Foxconn Offers A Lifeline To Struggling Sharp Corp.
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Sharp at CES 2016

Sharp at CES 2016

Foxconn Technology Group, the world’s largest contract electronics manufacturer, has offered about ¥600 billion ($5.1 billion) to buy ailing Japanese electronics maker Sharp Corp., according to an individual familiar with the matter.

Sharp Corp. has been facing stiff competition from its Asian rivals, resulting into persistent losses equivalent to $1.50 billion in the current year. It has been repeatedly bailed out with rescue packages by banks, the most recent being $1.19 billion by the major banks for its growth strategy. Additionally, the Ministry of Economy, Trade and Industry is reported to have concerns that Sharp’s technological innovations could be forwarded abroad.

In October last year, it was in talks with a handful of companies about its embattled LCD business, as it comes under severe pressure from its major lenders to find a partner/buyer for the loss-making division. Taiwanese Hon Hai Precision Industry Co. has previously shown interest in buying all or screen division while the government-backed fund is also in view of an investment in Sharp or merging the company’s LCD unit with competitor Japan Display Inc.

A decision to accept or turn down the bid for direct investment is expected before the end of this month.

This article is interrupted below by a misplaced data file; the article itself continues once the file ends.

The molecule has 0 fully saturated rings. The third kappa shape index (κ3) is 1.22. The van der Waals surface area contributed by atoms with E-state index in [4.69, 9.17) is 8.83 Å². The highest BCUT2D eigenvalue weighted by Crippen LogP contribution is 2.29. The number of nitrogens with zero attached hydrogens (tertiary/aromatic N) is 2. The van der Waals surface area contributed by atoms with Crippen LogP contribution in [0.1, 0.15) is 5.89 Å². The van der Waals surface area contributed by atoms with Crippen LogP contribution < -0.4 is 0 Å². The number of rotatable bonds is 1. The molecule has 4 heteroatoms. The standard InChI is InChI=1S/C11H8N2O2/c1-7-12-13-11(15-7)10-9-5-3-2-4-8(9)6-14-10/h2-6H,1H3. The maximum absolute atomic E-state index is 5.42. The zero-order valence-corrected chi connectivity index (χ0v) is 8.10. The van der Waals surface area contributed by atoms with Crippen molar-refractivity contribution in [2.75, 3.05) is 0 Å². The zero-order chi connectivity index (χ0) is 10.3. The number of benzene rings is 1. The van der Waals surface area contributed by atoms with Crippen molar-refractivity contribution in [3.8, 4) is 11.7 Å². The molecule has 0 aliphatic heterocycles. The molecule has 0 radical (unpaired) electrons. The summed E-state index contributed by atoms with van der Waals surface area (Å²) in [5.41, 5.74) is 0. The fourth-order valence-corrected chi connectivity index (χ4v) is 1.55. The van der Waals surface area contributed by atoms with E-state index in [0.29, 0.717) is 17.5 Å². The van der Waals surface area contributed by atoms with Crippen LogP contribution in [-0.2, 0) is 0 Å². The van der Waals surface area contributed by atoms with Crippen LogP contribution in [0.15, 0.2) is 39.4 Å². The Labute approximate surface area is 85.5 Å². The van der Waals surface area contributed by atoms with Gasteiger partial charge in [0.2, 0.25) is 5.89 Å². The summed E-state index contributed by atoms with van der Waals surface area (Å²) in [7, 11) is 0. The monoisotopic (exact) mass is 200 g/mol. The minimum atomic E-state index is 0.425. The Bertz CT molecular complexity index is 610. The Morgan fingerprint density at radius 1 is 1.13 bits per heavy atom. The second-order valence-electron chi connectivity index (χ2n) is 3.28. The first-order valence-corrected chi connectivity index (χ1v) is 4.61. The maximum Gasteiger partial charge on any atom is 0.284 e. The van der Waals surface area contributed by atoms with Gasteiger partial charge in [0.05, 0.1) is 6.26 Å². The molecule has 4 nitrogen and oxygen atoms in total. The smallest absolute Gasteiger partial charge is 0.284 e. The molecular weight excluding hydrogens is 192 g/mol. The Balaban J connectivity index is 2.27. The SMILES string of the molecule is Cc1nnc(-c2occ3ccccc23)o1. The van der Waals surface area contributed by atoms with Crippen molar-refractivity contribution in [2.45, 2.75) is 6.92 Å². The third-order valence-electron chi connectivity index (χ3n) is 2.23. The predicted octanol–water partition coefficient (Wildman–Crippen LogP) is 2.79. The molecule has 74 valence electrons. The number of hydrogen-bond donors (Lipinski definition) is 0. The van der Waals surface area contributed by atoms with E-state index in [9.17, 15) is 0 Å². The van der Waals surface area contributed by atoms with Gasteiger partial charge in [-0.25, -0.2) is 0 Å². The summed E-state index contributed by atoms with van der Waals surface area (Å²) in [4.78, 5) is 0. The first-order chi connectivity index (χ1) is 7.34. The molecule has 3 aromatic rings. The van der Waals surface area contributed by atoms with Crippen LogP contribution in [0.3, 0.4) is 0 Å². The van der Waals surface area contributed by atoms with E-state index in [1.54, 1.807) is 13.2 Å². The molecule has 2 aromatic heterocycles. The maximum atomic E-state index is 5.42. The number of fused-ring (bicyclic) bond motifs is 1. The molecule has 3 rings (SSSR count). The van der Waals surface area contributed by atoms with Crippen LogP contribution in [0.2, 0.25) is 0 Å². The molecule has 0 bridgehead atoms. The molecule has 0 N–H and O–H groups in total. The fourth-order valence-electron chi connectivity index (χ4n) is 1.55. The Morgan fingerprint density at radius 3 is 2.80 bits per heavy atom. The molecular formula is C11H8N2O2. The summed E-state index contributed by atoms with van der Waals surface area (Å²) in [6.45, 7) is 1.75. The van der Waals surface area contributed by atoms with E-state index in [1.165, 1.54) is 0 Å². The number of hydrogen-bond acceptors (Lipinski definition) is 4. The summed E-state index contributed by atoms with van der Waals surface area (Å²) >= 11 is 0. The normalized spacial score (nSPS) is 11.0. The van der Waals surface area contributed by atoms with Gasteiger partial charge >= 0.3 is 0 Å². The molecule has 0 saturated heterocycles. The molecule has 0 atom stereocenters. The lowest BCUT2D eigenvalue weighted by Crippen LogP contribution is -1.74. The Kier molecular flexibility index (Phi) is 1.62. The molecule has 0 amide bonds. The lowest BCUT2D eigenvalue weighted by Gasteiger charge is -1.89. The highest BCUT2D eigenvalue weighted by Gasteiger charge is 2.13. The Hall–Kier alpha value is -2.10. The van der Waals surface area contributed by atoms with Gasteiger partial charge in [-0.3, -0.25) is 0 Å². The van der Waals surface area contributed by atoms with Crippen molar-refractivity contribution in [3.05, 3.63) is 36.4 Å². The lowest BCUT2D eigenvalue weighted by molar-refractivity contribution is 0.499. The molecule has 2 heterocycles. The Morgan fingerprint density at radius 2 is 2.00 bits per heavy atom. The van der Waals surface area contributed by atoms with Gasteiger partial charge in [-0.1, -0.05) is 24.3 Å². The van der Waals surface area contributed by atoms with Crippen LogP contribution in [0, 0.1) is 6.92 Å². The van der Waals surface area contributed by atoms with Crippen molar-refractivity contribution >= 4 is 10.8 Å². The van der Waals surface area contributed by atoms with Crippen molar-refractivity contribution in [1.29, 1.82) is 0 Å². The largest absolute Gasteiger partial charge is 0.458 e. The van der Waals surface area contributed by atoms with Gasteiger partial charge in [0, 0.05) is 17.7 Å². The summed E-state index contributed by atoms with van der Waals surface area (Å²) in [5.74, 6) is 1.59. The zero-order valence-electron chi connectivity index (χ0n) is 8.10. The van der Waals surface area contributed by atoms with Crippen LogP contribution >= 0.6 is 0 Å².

Yoshifumi Seki, a spokesman for Sharp: 

 “We’re talking with several companies about the structural improvement of liquid-crystal-display business. We don’t comment on the details of individual talks."

Sharp is taking into consideration a review of the offer from Foxconn as well as a competing bid from Japanese government-backed Innovation Network Corp. of Japan (INCJ). After reports of the possible sale of its LCD panel business and possible investment from INCJ, Sharp is in negotiation phase with other companies regarding “fundamental structural reforms” of its LCD panel business. If it inks a deal with INCJ, the government-backed body will have a significant involvement in its reform.

Foxconn does not plan to replace Sharp’s top management, a move that could reassure Japanese officials who are perturbed about protecting jobs and keeping the company local. The Taiwan-based electronics manufacturer has previously shown interest in investing in a 10 percent stake in Sharp.

Sharp employs over 46,000 workers, approx. half of which are based in Japan, while the other half is scattered in foreign manufacturing facilities at Poland and Indonesia.

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